Changes in the arterial elastic function can be examined by different non-invasive modalities. UFPWV is an emerging technology for accurately measuring carotid PWV in recent years. Its most significant characteristics are non-invasiveness, real-time measurement, simple operation, and high accuracy . Because of its good stability and reliability in measuring vascular elasticity, it is considered to be the gold standard for evaluating the degree of arteriosclerosis . UFPWV detects the PWV value using ultrafast imaging technology, with a frame rate of up to 2000 frames/s, and can accurately display and record the movement process of the arterial wall within 2 s and acquires and records the micro-movement speed and direction of the arterial wall by using a tissue Doppler imaging algorithm. It can also automatically calculate the PWV of measured local blood vessels at the beginning and at the end of systole and can obtain the BS and ES values  so as to evaluate changes in arterial elasticity. A larger PWV indicates poorer compliance and represents poorer arterial elastic function . In contrast, traditional PWV measurement technologies, such as carotid-femoral PWV and brachial-ankle PWV, have larger errors in the measured PWV value owing to the complex detection technology and the influence of vascular tortuosity, among other reasons. We assessed the consistency of the findings of this study and found that UFPWV had high reproducibility and good stability; hence, it has great value in clinical application. Scholars from other countries have previously suggested that synovitis and arteriosclerosis in RA have similar immune mechanisms. Under the combined action of these complex factors, cardiovascular events have become the most common cause of death in patients with RA. Because these risk factors in the inflammatory environment change the structure and function of the arterial wall, the assessment of carotid PWV using UFPWV technology can be applied as an independent predictor of future CVD [24-26].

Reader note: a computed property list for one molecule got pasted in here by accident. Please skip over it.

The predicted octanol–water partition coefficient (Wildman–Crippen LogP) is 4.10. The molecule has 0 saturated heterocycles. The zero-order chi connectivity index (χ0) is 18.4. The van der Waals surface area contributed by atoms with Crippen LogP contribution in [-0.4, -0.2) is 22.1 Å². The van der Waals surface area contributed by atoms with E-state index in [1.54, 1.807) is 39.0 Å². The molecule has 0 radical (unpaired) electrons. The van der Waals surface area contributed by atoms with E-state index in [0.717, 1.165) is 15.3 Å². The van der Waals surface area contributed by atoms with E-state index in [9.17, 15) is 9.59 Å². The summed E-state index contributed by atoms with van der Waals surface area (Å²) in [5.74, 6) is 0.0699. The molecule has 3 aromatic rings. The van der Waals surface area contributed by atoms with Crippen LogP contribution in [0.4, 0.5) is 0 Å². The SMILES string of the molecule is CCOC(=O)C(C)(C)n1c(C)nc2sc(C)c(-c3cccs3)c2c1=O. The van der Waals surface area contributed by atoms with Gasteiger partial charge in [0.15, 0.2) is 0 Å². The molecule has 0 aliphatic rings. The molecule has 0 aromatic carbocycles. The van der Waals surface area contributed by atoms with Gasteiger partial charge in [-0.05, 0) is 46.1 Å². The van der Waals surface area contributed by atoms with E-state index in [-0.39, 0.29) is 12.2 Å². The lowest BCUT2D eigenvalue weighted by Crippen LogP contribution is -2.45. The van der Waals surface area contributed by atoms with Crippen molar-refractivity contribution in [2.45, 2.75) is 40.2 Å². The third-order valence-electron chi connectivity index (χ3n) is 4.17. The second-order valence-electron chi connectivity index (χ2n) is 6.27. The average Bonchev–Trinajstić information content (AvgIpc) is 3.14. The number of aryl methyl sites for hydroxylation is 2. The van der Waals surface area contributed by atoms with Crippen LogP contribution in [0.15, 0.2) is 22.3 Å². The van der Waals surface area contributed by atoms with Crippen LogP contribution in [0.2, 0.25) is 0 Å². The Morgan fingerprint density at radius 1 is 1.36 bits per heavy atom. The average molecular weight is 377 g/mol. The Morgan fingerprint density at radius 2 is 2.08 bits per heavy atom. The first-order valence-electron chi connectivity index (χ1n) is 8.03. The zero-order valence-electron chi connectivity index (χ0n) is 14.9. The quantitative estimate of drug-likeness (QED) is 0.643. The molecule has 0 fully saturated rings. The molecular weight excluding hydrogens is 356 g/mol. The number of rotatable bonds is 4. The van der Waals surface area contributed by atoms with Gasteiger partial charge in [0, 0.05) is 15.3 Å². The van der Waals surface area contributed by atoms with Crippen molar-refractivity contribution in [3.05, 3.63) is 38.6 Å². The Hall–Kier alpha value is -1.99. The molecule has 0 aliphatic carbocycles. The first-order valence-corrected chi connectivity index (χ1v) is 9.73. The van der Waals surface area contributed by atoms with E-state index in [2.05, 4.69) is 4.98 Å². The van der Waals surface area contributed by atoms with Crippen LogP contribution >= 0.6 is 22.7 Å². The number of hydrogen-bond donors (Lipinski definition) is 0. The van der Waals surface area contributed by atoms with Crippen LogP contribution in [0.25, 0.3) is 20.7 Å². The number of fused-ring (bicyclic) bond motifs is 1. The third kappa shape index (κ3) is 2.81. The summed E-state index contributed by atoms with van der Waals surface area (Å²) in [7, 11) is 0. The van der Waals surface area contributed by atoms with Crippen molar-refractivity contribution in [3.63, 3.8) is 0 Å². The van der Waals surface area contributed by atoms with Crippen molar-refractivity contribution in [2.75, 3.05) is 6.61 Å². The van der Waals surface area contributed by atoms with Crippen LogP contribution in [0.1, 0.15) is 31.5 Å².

This study has some limitations. The comparison of PWV values among patients with RA of different ages and sexes in this study showed that the PWV values in males were significantly higher than those in females (P < 0.05), and this might be associated with the differences in hormone levels between males and females at different life stages. In this study, we did not analyze the hormone levels in patients of different ages and sexes or their possible effects on PWV. However, we plan to broaden the scope of our research in subsequent studies.
In conclusion, patients with RA should receive calcium supplements, their Hb levels should also be assessed regularly, and anemia should be corrected promptly. This cannot only avoid severe osteoporosis and bone destruction but will also protect their vascular endothelium and delay arteriosclerosis. Traditional risk factors such as hypertension and hyperlipidemia; inflammatory indexes such as ESR, CRP, PLT, and LDL-C; and specific antibody RF (anti-CCP antibody) not only affect the severity of the disease but also cause irreversible damage to blood vessels and increase the risk of cardiovascular events in patients with RA. Therefore, the clinical treatment of patients with RA should involve paying close attention to these related indicators. With disease progression in patients with RA, PWV-BS and PWV-ES values also gradually increase, and arterial elasticity gradually decreases. UFPWV can provide a powerful reference base for the prevention and treatment of early-stage arteriosclerosis in patients with RA and thus should be widely promoted and applied in clinical practice.